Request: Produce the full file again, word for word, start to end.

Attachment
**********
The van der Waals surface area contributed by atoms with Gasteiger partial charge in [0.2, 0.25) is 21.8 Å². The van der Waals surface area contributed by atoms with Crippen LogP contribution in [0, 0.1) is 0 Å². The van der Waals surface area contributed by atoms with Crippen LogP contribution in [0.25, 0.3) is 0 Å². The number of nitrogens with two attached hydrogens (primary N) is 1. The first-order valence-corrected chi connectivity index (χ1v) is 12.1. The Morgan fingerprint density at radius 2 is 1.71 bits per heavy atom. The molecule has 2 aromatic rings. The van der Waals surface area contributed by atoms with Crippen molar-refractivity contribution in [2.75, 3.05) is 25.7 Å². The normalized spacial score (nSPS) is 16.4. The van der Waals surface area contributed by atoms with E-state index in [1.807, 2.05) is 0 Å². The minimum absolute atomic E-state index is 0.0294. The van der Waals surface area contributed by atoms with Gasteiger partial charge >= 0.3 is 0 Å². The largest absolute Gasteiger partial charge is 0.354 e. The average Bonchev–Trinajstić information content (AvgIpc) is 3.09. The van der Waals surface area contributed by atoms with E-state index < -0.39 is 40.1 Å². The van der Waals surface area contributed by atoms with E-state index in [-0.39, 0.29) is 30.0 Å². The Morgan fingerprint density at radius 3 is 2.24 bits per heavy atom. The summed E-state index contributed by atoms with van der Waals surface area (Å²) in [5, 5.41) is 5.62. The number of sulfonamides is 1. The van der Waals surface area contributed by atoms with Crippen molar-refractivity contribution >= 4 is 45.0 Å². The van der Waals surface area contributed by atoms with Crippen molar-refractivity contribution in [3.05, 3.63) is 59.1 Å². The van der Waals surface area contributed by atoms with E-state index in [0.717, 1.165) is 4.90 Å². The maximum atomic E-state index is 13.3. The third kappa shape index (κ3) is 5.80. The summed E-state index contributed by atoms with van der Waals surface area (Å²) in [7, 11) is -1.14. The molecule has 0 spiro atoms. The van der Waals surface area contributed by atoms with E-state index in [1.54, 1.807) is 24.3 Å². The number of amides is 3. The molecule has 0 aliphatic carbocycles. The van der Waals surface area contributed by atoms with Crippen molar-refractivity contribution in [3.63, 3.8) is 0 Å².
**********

The van der Waals surface area contributed by atoms with Gasteiger partial charge in [0.2, 0.25) is 21.8 Å². The van der Waals surface area contributed by atoms with Crippen LogP contribution in [0, 0.1) is 0 Å². The van der Waals surface area contributed by atoms with Crippen LogP contribution in [0.25, 0.3) is 0 Å². The number of nitrogens with two attached hydrogens (primary N) is 1. The first-order valence-corrected chi connectivity index (χ1v) is 12.1. The Morgan fingerprint density at radius 2 is 1.71 bits per heavy atom. The molecule has 2 aromatic rings. The van der Waals surface area contributed by atoms with Crippen molar-refractivity contribution in [2.75, 3.05) is 25.7 Å². The normalized spacial score (nSPS) is 16.4. The van der Waals surface area contributed by atoms with E-state index in [1.807, 2.05) is 0 Å². The minimum absolute atomic E-state index is 0.0294. The van der Waals surface area contributed by atoms with Gasteiger partial charge >= 0.3 is 0 Å². The largest absolute Gasteiger partial charge is 0.354 e. The average Bonchev–Trinajstić information content (AvgIpc) is 3.09. The van der Waals surface area contributed by atoms with E-state index < -0.39 is 40.1 Å². The van der Waals surface area contributed by atoms with E-state index in [-0.39, 0.29) is 30.0 Å². The Morgan fingerprint density at radius 3 is 2.24 bits per heavy atom. The summed E-state index contributed by atoms with van der Waals surface area (Å²) in [5, 5.41) is 5.62. The number of sulfonamides is 1. The van der Waals surface area contributed by atoms with Crippen molar-refractivity contribution >= 4 is 45.0 Å². The van der Waals surface area contributed by atoms with Crippen molar-refractivity contribution in [3.05, 3.63) is 59.1 Å². The van der Waals surface area contributed by atoms with E-state index in [0.717, 1.165) is 4.90 Å². The maximum atomic E-state index is 13.3. The third kappa shape index (κ3) is 5.80. The summed E-state index contributed by atoms with van der Waals surface area (Å²) in [7, 11) is -1.14. The molecule has 0 spiro atoms. The van der Waals surface area contributed by atoms with E-state index in [1.54, 1.807) is 24.3 Å². The number of amides is 3. The molecule has 0 aliphatic carbocycles. The van der Waals surface area contributed by atoms with Crippen molar-refractivity contribution in [3.63, 3.8) is 0 Å².